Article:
Ride the Wave, not the Board

Ride the Wave, not the Board

"The main thing you need to realize in order to surf is that you aren't riding a surfboard. The surfboard you can control. Shift your wait to the right, you move right. Shift to the left, you move left. To surf you don't need to ride the board. You need to ride the wave," Derek's brother told him.

When Derek was twelve, his brother Alex died in a car accident. He was walking with some friends along the side of the road and a drunk driver swerved. Alex was killed while a couple of the friends received minor injuries.

Alex made surfboards for locals out of his garage. Iggy and Sick were both friends that helped with some of the construction, but really, they just hung around the garage smoking weed. They didn't make much money off the boards. He usually only asked for a few dollars for materials and gave Iggy and Sick a few bucks for helping. He just loved making the boards and spending time in the surf.

Derek was devastated by his brother's passing. He loved Alex and wanted to be just like him. In order to heal, Derek took over the garage and continued what his brother had started. He developed a great reputation for board design. Alex loved making boards, but loved surfing more. Derek was the opposite. They both loved making wooden boards and used the wood-working tools left from their father before he died.

Unlike Alex, once Derek got good enough, he started charging. Derek called his surfboard brand Alek, a combination of his and his brother's names. Derek had a great deal of success with his surfboard shop. He had customers from all around the area and had a backlog of orders for months. Sick and Iggy helped Derek and even smoked less weed so they could concentrate on production.

When Derek turned twenty, he moved his production to a warehouse space donated to him by a local business owner, Ted Smith. The space wasn't being used anymore and Ted was retiring, so to him, it made perfect sense to donate it to Derek. Ted's granddaughter learned to surf on an Alex board and when Derek took up the business, she owned a couple of his boards as well.

Derek was able to increase production of boards. It was important to him that he not grow too big. He wanted to keep doing all the wooden boards himself, but he had the rest of the production team working solely on polyurethane and epoxy. Demand for Derek's custom wood boards had increased dramatically, which meant he could charge more for them. Alek Boards was profiting, and Derek and his friends were having fun doing something they loved.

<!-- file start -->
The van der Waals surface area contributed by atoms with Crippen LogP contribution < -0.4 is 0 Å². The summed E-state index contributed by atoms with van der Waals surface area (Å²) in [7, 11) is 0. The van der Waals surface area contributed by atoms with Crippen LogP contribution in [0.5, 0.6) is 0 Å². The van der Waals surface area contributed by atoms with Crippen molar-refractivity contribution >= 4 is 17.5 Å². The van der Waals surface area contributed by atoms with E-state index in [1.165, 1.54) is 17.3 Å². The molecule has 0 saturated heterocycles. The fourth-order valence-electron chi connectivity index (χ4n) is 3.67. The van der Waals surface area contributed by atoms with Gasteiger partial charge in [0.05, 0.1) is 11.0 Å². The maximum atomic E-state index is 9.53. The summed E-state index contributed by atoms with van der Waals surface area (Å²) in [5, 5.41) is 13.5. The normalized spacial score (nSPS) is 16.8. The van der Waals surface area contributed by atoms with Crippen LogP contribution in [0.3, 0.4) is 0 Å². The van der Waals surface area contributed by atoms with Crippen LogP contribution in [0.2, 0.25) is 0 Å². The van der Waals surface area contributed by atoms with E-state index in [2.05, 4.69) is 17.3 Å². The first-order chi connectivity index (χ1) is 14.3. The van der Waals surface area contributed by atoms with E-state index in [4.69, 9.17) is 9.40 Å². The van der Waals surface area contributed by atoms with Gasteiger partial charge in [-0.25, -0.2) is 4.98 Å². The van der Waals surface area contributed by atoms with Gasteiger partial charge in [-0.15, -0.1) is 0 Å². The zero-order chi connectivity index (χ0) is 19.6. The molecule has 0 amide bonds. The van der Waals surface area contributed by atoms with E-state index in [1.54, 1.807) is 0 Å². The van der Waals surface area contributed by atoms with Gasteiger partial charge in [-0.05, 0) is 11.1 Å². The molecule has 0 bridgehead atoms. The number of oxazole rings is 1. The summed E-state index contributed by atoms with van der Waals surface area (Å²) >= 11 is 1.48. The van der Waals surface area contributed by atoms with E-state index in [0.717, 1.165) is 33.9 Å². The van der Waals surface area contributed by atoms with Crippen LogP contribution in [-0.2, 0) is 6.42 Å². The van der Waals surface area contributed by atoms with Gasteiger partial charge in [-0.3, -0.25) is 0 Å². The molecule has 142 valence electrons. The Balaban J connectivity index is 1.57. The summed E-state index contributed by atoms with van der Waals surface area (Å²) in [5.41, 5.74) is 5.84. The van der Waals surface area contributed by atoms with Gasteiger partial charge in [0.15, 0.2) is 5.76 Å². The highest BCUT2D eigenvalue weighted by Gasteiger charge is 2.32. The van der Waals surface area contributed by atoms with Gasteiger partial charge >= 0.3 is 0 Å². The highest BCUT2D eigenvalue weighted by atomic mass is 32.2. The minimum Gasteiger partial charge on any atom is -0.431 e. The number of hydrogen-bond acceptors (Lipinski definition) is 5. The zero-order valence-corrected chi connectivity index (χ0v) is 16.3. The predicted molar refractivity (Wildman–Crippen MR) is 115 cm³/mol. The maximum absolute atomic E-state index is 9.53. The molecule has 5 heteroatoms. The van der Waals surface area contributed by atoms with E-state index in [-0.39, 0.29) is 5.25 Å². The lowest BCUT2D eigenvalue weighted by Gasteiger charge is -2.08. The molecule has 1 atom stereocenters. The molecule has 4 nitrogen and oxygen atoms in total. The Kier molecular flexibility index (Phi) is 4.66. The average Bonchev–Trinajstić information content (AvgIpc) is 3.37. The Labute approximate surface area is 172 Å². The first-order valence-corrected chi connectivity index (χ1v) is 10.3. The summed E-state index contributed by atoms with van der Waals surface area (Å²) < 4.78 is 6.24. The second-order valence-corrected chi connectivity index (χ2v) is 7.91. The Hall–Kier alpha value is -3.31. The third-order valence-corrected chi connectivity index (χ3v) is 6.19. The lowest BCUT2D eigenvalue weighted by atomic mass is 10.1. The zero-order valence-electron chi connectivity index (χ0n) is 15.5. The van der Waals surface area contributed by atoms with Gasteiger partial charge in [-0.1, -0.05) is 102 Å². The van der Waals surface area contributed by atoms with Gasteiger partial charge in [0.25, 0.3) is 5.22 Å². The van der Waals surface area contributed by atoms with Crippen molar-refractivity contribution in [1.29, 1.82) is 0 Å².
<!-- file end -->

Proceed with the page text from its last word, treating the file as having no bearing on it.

After being fully operational in the new warehouse for a few months, Derek got an order for a custom wood board that was pretty unique. The buyer requested an abstract design of waves crashing, breaking the board in two. It was an opportunity for Derek to get really creative, which he loved. It took Derek about two weeks to finalize a design for the board. When he started production, he was laser-focused on the board. Derek took great care in the details of the board. The wave was so well designed that it looked real, while the rest of the design was very abstract.

When Derek finished, he looked at the board as his greatest masterpiece. The board was delivered to the buyer, and Derek went on to his next board, which would not be nearly as artful. The buyer wanted a sun design on the board similar to a sun graphic they pulled off the internet. These weren't as fun for Derek because there was little he could really customize, but it was still important for him to put his own little design twists on it.

A few weeks went by, and Derek took a few days off. It was the anniversary of Alex's death, and Derek wanted to go to the cemetery. When he got there and approached his brother's grave, there was a surfboard standing behind the headstone. Derek recognized the board as the one he had just made with the abstract wave. On the board was a note which simply said, "I'm sorry."